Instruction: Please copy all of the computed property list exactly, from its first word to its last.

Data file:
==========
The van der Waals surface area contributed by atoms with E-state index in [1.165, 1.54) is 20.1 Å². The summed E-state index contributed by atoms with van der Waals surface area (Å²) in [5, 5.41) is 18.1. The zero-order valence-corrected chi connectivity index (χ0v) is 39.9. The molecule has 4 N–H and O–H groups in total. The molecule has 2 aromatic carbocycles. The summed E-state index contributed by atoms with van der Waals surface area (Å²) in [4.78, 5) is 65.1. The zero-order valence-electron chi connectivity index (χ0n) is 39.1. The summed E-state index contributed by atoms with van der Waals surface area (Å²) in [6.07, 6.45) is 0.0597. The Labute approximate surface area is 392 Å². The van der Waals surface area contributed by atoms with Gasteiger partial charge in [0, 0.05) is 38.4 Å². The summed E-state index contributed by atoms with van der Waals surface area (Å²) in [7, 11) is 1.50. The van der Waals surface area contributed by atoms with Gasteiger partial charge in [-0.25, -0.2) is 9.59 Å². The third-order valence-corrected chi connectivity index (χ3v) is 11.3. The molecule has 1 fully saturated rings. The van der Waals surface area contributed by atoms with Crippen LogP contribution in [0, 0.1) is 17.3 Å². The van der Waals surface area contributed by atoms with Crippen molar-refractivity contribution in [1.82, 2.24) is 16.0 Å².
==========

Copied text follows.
The van der Waals surface area contributed by atoms with E-state index in [1.165, 1.54) is 20.1 Å². The summed E-state index contributed by atoms with van der Waals surface area (Å²) in [5, 5.41) is 18.1. The zero-order valence-corrected chi connectivity index (χ0v) is 39.9. The molecule has 4 N–H and O–H groups in total. The molecule has 2 aromatic carbocycles. The summed E-state index contributed by atoms with van der Waals surface area (Å²) in [4.78, 5) is 65.1. The zero-order valence-electron chi connectivity index (χ0n) is 39.1. The summed E-state index contributed by atoms with van der Waals surface area (Å²) in [6.07, 6.45) is 0.0597. The Labute approximate surface area is 392 Å². The van der Waals surface area contributed by atoms with Gasteiger partial charge in [0, 0.05) is 38.4 Å². The summed E-state index contributed by atoms with van der Waals surface area (Å²) in [7, 11) is 1.50. The van der Waals surface area contributed by atoms with Gasteiger partial charge in [-0.25, -0.2) is 9.59 Å². The third-order valence-corrected chi connectivity index (χ3v) is 11.3. The molecule has 1 fully saturated rings. The van der Waals surface area contributed by atoms with Crippen LogP contribution in [0, 0.1) is 17.3 Å². The van der Waals surface area contributed by atoms with Crippen molar-refractivity contribution in [1.82, 2.24) is 16.0 Å².